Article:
Permissioned and Permissionless Blockchains
Permissioned and Permissionless Blockchains
Blockchain technology has garnered significant attention since its introduction alongside Bitcoin. In many ways, blockchain technology has since transcended cryptocurrencies. Today, blockchain is being used for far more than cryptocurrency applications, with many groups seeking to use blockchain for other types of peer-to-peer value transfers, like decentralized file storage and even social media.
Against this background, two fundamentally different blockchain models have emerged: permissioned and permissionless blockchains. This article takes a deep dive into the two paradigms.
Types of Blockchains
A blockchain is a distributed ledger that is based on cryptographic protocols that allow data transmission and storage on a peer-to-peer basis. This distributed ledger is maintained through network consensus protocol and offer notable security features. Blockchain is designed to eliminate the need for a third-party intermediary with respect to the transfer of value, assets, or data between two parties.
Although in its nascent stages, blockchain offers significant promise. But given the diverse needs of businesses and individual users, numerous blockchain models have emerged. These blockchain networks fall under two broad categories.
As the name suggests, a permissionless blockchain is a type of blockchain network that allows anyone to become a part of the network and to contribute to its upkeep. In other words, a permissionless blockchain is a decentralized ledger that is open to the public. The vast majority of cryptocurrencies, including Bitcoin, are powered by permissionless blockchain networks. Here are the key characteristics of permissionless blockchains.
Permissionless blockchains are transparent, allowing users to access all information except private keys. Users have access to view all transactions in the network. Because blockchain networks must incentivize users to trust the network, transparency is necessary.
Most permissionless blockchains do not ask users to provide any personal information when creating an address.
Permissionless networks tend to be fully decentralized. This means that no single entity can change the network protocols, shut down the network, or edit the ledger in a permissionless blockchain. This blockchain model is based on a “majority” consensus protocol, meaning that a change to the blockchain requires a “consensus” among more than 50% of the users.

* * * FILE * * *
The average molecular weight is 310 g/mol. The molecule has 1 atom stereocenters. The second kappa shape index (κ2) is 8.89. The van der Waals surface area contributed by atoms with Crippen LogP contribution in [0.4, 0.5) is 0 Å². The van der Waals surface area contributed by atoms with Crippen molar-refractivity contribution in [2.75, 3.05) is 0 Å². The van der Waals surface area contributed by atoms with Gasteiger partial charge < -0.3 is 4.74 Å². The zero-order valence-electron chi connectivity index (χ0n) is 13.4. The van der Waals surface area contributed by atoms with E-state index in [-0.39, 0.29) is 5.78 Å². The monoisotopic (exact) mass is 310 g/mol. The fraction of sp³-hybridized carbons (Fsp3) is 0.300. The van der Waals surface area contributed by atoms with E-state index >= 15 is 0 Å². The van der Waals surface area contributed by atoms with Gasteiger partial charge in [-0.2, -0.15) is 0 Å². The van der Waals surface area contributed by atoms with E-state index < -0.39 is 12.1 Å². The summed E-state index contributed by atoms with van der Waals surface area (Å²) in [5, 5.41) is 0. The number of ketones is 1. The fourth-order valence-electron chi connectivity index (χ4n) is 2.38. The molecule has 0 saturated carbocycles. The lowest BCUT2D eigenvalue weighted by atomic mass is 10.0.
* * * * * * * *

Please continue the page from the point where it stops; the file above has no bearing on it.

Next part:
Most permissionless blockchains allow for the use of so-called utility or monetary tokens, depending on the purpose that they serve. These tokens or digital assets are intended to incentivize users to become a part of the network. The value of the tokens can increase or decrease in value depending on the relevancy and state of the blockchain in the market.
Permissioned blockchains, also known as private blockchains, work differently. In a permissioned blockchain network, one needs permission to become part of the network. The owner of the network dictates who can or cannot join the network. The characteristics associated with permissioned or private blockchain networks are set out below.
Defined Governance Structures
Unlike permissionless blockchain networks, permissioned blockchains are not governed on consensus-based protocols. Decisions are made on a central, pre-defined level by members of the network.
Varying Degree of Decentralization
Permissioned blockchains can have varying degrees of decentralization. Permissioned blockchains can be partially decentralized or fully centralized. Usually, members of the blockchain decide the level of decentralization that the network should have as well as the consensus algorithms it should deploy.
Unlike their permissionless counterparts, permissioned blockchains do not have to provide transparency. They can be transparent if they choose to, but most are not intended to be.
Permissioned Vs. Permissionless Blockchains: Advantages and Disadvantages
The key difference between permissioned and permissionless blockchains lies in the nodes that participate in the blockchain network. With a permissionless blockchain, any user can add nodes to the network. But only pre-authorized users can add nodes to a permissioned blockchain network.
Permissionless blockchains are generally more secure, as the possibility of collusion by bad actors within the network is reduced. Permissionless blockchains, however, are relatively slow. They can only authenticate a limited number of transactions in a given time. Permissioned blockchain networks, on the other hand, tend to be more efficient.
Permissioned blockchains, however, may offer lessened security. The security of permissioned blockchain networks relies on the integrity of its members. Much like more traditional record-keeping, permissioned blockchains are also susceptible to manipulation.
In conclusion, permissionless blockchains are fully decentralized and open to all, while permissioned models are more centralized and more restrictive. The high level of decentralization on permissionless blockchains comes at the cost of speed and scalability. Permissioned models tend to be faster and more scalable.